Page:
Working out the money that is due to you during and after pregnancy is quite complicated and things can change. For up-to-date advice check with your employer, your trade union or your local Citizens Advice Bureau. Visit the Citizens Advice Scotland website for more information.
Up-to-date advice can also be found at www.gov.uk
Statutory shared parental leave and pay
The mother and the father or partner may decideto share care for the new baby in the first year, and the mother’s entitlement to maternity leave and pay can be shared between them.
The mother must meet the conditions for statutory maternity leave or pay or maternity allowance, and decide to give it up in favour of shared parental leave or pay. The father or partner must meet similar conditions to be entitled to shared parental leave, and must meet the conditions for paternity pay in order to get shared parental pay.
This allows the mother, after taking at least two weeks maternity leave after the birth (four weeks if she works in a factory) to return to work for a period, and share the remainder of the 52 weeks of maternity leave, or 39 weeks of SMP or maternity allowance with the father or partner.
Shared parental leave and pay can be taken in blocks to allow more flexibility ,or at the same time to allow a couple more time together with the baby. For the latest rates and toc heck if you are entitled, go to GOV.UK shared parental leave and pay.
Unpaid parental leave
Both parents have the right to take unpaid parental leave for a child under 18, during which your employment rights are protected. This is limited to a total of 18 weeks per parent per child, and to four weeks in one year unless your employer agrees otherwise.
You are still entitled to unpaid parental leave if you change jobs but you must have worked for your employer for one year by the date you wish to take it.
You can take parental leave after maternity, paternity or shared parental leave, providing you give 21 days’ notice. You are also entitled to a reasonable amount of time off to deal with an emergency involving your partner, child or other dependant. This may be paid or unpaid, depending on your employer.
This is payable from the date the baby is born. It is paid by Her Majesty’s Revenue and Customs (HMRC). If you or your partner earns over £50,000 (individually, not joint income), some or all of your child benefit is paid back through tax.
Child benefit can be paid directly into your bank account or through a Post Office or National Savings account that accepts Direct Payment. A form for child benefit is handed out by the hospital after your child is born - claim within three months. The form is also available online: visit GOV.UK child benefit or phone 0300 200 3100.
Sure Start maternity grant
This is a lump sum grant to help with the costs of a new baby if you or your partner are on certain benefits. You do not have to pay back any of this money. Claim your grant using form SF100 which must also be signed by an approved health professional.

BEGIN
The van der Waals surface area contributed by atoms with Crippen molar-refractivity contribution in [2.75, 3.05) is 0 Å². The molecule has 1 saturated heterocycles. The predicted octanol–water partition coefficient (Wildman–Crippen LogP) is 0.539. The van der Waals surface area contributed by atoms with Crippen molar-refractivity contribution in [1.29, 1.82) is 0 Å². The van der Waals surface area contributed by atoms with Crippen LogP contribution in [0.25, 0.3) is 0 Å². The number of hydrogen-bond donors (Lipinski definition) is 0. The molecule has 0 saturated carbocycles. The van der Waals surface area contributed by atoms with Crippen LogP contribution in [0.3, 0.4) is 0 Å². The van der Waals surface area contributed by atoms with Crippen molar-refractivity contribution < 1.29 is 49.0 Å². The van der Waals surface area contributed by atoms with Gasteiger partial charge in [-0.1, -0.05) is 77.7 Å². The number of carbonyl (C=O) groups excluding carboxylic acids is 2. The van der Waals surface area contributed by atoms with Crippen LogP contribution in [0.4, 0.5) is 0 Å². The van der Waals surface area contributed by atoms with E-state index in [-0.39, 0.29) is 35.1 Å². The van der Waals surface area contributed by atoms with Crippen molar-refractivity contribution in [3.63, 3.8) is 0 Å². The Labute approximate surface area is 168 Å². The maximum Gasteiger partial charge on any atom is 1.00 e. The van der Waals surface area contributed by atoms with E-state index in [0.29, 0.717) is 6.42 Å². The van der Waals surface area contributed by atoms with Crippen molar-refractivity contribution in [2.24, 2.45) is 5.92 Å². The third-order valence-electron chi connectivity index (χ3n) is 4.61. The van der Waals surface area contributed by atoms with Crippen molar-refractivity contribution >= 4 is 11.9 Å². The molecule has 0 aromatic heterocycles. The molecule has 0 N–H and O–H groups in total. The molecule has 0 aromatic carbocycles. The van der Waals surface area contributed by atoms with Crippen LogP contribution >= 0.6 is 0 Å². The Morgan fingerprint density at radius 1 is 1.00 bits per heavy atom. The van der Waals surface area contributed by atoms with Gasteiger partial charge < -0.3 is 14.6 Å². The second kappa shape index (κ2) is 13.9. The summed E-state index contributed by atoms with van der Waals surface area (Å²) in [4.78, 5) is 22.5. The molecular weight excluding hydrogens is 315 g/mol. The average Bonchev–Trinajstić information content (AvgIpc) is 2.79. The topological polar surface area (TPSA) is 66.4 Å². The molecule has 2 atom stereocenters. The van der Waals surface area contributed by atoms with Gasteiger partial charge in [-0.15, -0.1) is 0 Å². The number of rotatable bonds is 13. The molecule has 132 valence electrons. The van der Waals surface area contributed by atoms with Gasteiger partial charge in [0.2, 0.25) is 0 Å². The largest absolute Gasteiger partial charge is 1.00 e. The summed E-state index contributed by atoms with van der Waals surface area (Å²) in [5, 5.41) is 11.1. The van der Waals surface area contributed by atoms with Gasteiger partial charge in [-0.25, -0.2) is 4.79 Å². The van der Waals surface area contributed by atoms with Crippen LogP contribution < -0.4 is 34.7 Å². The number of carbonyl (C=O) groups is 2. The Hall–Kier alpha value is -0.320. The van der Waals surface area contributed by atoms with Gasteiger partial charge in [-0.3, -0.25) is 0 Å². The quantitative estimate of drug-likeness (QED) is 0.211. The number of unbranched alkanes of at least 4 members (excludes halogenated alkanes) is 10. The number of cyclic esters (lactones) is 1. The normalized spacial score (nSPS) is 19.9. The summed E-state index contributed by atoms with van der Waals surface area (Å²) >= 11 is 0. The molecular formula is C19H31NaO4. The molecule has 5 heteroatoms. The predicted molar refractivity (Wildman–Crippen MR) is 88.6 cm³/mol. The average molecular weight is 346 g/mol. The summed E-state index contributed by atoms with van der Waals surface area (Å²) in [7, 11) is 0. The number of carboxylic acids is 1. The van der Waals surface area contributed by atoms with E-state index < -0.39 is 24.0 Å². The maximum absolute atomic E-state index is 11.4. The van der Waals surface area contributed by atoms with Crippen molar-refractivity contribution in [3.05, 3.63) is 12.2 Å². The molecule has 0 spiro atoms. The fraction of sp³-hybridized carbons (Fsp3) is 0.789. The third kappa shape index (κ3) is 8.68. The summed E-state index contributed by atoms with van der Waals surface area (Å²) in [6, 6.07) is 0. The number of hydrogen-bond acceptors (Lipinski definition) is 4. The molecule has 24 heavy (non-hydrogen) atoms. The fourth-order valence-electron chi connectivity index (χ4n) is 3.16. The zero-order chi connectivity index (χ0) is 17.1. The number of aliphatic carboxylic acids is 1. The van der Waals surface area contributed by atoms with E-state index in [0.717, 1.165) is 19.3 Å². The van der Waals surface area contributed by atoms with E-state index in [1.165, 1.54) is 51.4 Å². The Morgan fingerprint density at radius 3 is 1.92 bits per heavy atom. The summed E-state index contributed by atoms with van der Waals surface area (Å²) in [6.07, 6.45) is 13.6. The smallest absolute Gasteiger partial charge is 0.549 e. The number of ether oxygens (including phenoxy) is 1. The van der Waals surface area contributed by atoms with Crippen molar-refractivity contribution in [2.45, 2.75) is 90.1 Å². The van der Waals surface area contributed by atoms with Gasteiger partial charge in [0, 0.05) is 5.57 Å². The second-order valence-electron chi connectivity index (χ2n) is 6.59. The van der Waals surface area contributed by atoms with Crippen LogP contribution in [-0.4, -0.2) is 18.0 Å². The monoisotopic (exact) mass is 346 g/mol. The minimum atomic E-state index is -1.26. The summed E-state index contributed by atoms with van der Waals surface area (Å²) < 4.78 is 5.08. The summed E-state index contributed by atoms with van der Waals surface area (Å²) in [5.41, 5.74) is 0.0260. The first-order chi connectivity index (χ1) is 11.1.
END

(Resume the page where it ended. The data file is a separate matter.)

You can get the claim form from your ocal Jobcentre Plus office or online at GOV.UK maternity grant. You can claim at any time from the 29th week of pregnancy until your child is three months old.
Your employer may offer you pay in the form of vouchers for childcare. This may reduce the amount of tax you pay, but you could lose out on help with childcare through tax credits. See GOV.UK childcare vouchers for more details.
If you are pregnant, or have children under the age of 4, and you receive income-related benefits, you could qualify for Healthy Start vouchers to spend on milk, and fresh and frozen fruit and vegetables.
Healthy Start will also give you vouchers for free vitamins for yourself, your baby and any other children you have up to the age of 4. You can ask your midwife for an application form and for help to fill it in. Even if you are already registered, you must phone 0845 607 6823 soon after your baby is born – it’s likely you’ll be eligible for double the amount.
One Parent Families Scotland run a telephone helpline which, among other things, gives advice and support on benefits – call 0808 801 0323.
Tax credits and universal credit
You may also be eligible for child tax credit and working tax credit. Child tax credit is a payment created to support families or individuals with at least one child or young person who they are responsible for. You do not need to have been in work to get child tax credit.
The amount you get depends on your circumstances and income. You may also be entitled to working tax credit if you are in work, including while on maternity leave for 39 weeks.
Working tax credit can include help with childcare costs. Claim within one month of the birth, or you may lose money. For more information, please visit GOV.UK working tax credit or call 0345 300 3900.
Tax credits are gradually being replaced by universal credit, which includes housing costs, and support for adults and children and childcare costs. If you are already getting universal credit when your baby is born, you claim a child addition in universal credit instead of child tax credit.
Free dental care and free prescriptions
Everyone who is legally resident in the UK is entitled to free prescriptions and dental check-ups in Scotland. You are entitled to free NHS dental treatment during your pregnancy and for the first year after giving birth. However, private dentists are not obliged to provide free dental care during pregnancy.
Call the NHS helpline on 0800 22 44 88, or speak to your midwife to find out more.